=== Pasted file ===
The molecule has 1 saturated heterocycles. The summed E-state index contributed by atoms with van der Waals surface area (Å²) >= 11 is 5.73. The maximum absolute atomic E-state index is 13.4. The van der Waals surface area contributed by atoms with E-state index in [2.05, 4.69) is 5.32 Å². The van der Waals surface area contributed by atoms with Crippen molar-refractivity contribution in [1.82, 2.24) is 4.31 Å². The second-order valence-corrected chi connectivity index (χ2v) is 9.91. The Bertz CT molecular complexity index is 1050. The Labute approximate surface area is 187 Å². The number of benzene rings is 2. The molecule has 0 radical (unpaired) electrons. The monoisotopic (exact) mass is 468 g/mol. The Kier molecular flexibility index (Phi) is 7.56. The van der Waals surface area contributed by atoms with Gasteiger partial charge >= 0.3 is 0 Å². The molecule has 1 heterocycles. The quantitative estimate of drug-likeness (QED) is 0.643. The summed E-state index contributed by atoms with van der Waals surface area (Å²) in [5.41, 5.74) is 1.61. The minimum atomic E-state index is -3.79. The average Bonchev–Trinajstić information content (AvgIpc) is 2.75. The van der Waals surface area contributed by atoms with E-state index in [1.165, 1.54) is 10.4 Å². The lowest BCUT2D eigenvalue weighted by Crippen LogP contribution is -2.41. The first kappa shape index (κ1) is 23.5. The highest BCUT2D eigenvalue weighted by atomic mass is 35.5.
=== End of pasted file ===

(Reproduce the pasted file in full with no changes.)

The molecule has 1 saturated heterocycles. The summed E-state index contributed by atoms with van der Waals surface area (Å²) >= 11 is 5.73. The maximum absolute atomic E-state index is 13.4. The van der Waals surface area contributed by atoms with E-state index in [2.05, 4.69) is 5.32 Å². The van der Waals surface area contributed by atoms with Crippen molar-refractivity contribution in [1.82, 2.24) is 4.31 Å². The second-order valence-corrected chi connectivity index (χ2v) is 9.91. The Bertz CT molecular complexity index is 1050. The Labute approximate surface area is 187 Å². The number of benzene rings is 2. The molecule has 0 radical (unpaired) electrons. The monoisotopic (exact) mass is 468 g/mol. The Kier molecular flexibility index (Phi) is 7.56. The van der Waals surface area contributed by atoms with Gasteiger partial charge >= 0.3 is 0 Å². The molecule has 1 heterocycles. The quantitative estimate of drug-likeness (QED) is 0.643. The summed E-state index contributed by atoms with van der Waals surface area (Å²) in [5.41, 5.74) is 1.61. The minimum atomic E-state index is -3.79. The average Bonchev–Trinajstić information content (AvgIpc) is 2.75. The van der Waals surface area contributed by atoms with E-state index in [1.165, 1.54) is 10.4 Å². The lowest BCUT2D eigenvalue weighted by Crippen LogP contribution is -2.41. The first kappa shape index (κ1) is 23.5. The highest BCUT2D eigenvalue weighted by atomic mass is 35.5.